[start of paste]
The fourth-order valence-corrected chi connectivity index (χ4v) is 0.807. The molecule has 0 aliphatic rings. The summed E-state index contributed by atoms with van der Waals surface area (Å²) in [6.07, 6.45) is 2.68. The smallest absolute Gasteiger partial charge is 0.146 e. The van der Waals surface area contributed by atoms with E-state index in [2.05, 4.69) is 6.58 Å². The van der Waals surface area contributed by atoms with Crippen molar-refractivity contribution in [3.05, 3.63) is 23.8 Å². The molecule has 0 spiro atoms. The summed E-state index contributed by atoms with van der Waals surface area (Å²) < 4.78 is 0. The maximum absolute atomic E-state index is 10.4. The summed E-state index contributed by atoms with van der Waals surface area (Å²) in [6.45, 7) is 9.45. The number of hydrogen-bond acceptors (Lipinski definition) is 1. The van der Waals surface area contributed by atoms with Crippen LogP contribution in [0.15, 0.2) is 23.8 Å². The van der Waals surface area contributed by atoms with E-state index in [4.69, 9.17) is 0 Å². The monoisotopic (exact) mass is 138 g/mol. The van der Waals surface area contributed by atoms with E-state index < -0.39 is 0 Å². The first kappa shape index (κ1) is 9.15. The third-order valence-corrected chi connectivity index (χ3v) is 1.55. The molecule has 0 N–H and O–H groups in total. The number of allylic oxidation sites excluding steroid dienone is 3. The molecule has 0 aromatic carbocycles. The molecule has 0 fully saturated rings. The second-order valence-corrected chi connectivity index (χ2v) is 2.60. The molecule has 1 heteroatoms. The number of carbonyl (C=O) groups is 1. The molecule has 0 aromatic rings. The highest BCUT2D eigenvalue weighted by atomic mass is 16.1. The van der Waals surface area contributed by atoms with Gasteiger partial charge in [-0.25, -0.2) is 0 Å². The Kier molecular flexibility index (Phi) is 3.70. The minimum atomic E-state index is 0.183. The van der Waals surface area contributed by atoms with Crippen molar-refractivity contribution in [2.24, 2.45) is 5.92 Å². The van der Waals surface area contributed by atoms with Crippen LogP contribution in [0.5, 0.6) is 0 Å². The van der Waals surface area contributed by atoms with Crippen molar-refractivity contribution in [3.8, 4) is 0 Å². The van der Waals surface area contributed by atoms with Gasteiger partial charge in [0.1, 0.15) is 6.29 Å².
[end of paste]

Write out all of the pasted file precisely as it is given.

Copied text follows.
The fourth-order valence-corrected chi connectivity index (χ4v) is 0.807. The molecule has 0 aliphatic rings. The summed E-state index contributed by atoms with van der Waals surface area (Å²) in [6.07, 6.45) is 2.68. The smallest absolute Gasteiger partial charge is 0.146 e. The van der Waals surface area contributed by atoms with E-state index in [2.05, 4.69) is 6.58 Å². The van der Waals surface area contributed by atoms with Crippen molar-refractivity contribution in [3.05, 3.63) is 23.8 Å². The molecule has 0 spiro atoms. The summed E-state index contributed by atoms with van der Waals surface area (Å²) < 4.78 is 0. The maximum absolute atomic E-state index is 10.4. The summed E-state index contributed by atoms with van der Waals surface area (Å²) in [6.45, 7) is 9.45. The number of hydrogen-bond acceptors (Lipinski definition) is 1. The van der Waals surface area contributed by atoms with Crippen LogP contribution in [0.15, 0.2) is 23.8 Å². The van der Waals surface area contributed by atoms with E-state index in [4.69, 9.17) is 0 Å². The monoisotopic (exact) mass is 138 g/mol. The van der Waals surface area contributed by atoms with E-state index < -0.39 is 0 Å². The first kappa shape index (κ1) is 9.15. The third-order valence-corrected chi connectivity index (χ3v) is 1.55. The molecule has 0 N–H and O–H groups in total. The number of allylic oxidation sites excluding steroid dienone is 3. The molecule has 0 aromatic carbocycles. The molecule has 0 fully saturated rings. The second-order valence-corrected chi connectivity index (χ2v) is 2.60. The molecule has 1 heteroatoms. The number of carbonyl (C=O) groups is 1. The molecule has 0 aromatic rings. The highest BCUT2D eigenvalue weighted by atomic mass is 16.1. The van der Waals surface area contributed by atoms with Gasteiger partial charge in [-0.25, -0.2) is 0 Å². The Kier molecular flexibility index (Phi) is 3.70. The minimum atomic E-state index is 0.183. The van der Waals surface area contributed by atoms with Crippen molar-refractivity contribution in [2.24, 2.45) is 5.92 Å². The van der Waals surface area contributed by atoms with Crippen LogP contribution in [0.5, 0.6) is 0 Å². The van der Waals surface area contributed by atoms with Crippen molar-refractivity contribution in [3.8, 4) is 0 Å². The van der Waals surface area contributed by atoms with Gasteiger partial charge in [0.1, 0.15) is 6.29 Å².